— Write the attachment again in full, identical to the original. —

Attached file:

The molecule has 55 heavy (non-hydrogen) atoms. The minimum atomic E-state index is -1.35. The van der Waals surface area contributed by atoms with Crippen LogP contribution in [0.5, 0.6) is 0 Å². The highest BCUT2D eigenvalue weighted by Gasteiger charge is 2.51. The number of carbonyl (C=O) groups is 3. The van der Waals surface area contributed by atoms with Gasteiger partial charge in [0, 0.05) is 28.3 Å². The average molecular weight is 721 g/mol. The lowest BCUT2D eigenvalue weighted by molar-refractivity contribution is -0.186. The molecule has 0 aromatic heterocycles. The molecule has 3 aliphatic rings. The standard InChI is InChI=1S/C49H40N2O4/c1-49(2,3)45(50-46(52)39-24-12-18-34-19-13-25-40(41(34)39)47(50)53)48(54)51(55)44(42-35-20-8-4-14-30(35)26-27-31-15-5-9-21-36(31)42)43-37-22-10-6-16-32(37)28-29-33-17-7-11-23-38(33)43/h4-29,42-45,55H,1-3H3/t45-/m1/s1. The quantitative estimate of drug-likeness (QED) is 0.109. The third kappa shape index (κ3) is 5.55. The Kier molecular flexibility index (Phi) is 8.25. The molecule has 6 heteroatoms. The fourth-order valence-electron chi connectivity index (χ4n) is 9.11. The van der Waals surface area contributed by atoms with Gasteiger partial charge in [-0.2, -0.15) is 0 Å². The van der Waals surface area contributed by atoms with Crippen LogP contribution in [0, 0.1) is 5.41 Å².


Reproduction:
The molecule has 55 heavy (non-hydrogen) atoms. The minimum atomic E-state index is -1.35. The van der Waals surface area contributed by atoms with Crippen LogP contribution in [0.5, 0.6) is 0 Å². The highest BCUT2D eigenvalue weighted by Gasteiger charge is 2.51. The number of carbonyl (C=O) groups is 3. The van der Waals surface area contributed by atoms with Gasteiger partial charge in [0, 0.05) is 28.3 Å². The average molecular weight is 721 g/mol. The lowest BCUT2D eigenvalue weighted by molar-refractivity contribution is -0.186. The molecule has 0 aromatic heterocycles. The molecule has 3 aliphatic rings. The standard InChI is InChI=1S/C49H40N2O4/c1-49(2,3)45(50-46(52)39-24-12-18-34-19-13-25-40(41(34)39)47(50)53)48(54)51(55)44(42-35-20-8-4-14-30(35)26-27-31-15-5-9-21-36(31)42)43-37-22-10-6-16-32(37)28-29-33-17-7-11-23-38(33)43/h4-29,42-45,55H,1-3H3/t45-/m1/s1. The quantitative estimate of drug-likeness (QED) is 0.109. The third kappa shape index (κ3) is 5.55. The Kier molecular flexibility index (Phi) is 8.25. The molecule has 6 heteroatoms. The fourth-order valence-electron chi connectivity index (χ4n) is 9.11. The van der Waals surface area contributed by atoms with Gasteiger partial charge in [-0.2, -0.15) is 0 Å². The van der Waals surface area contributed by atoms with Crippen LogP contribution in [0, 0.1) is 5.41 Å².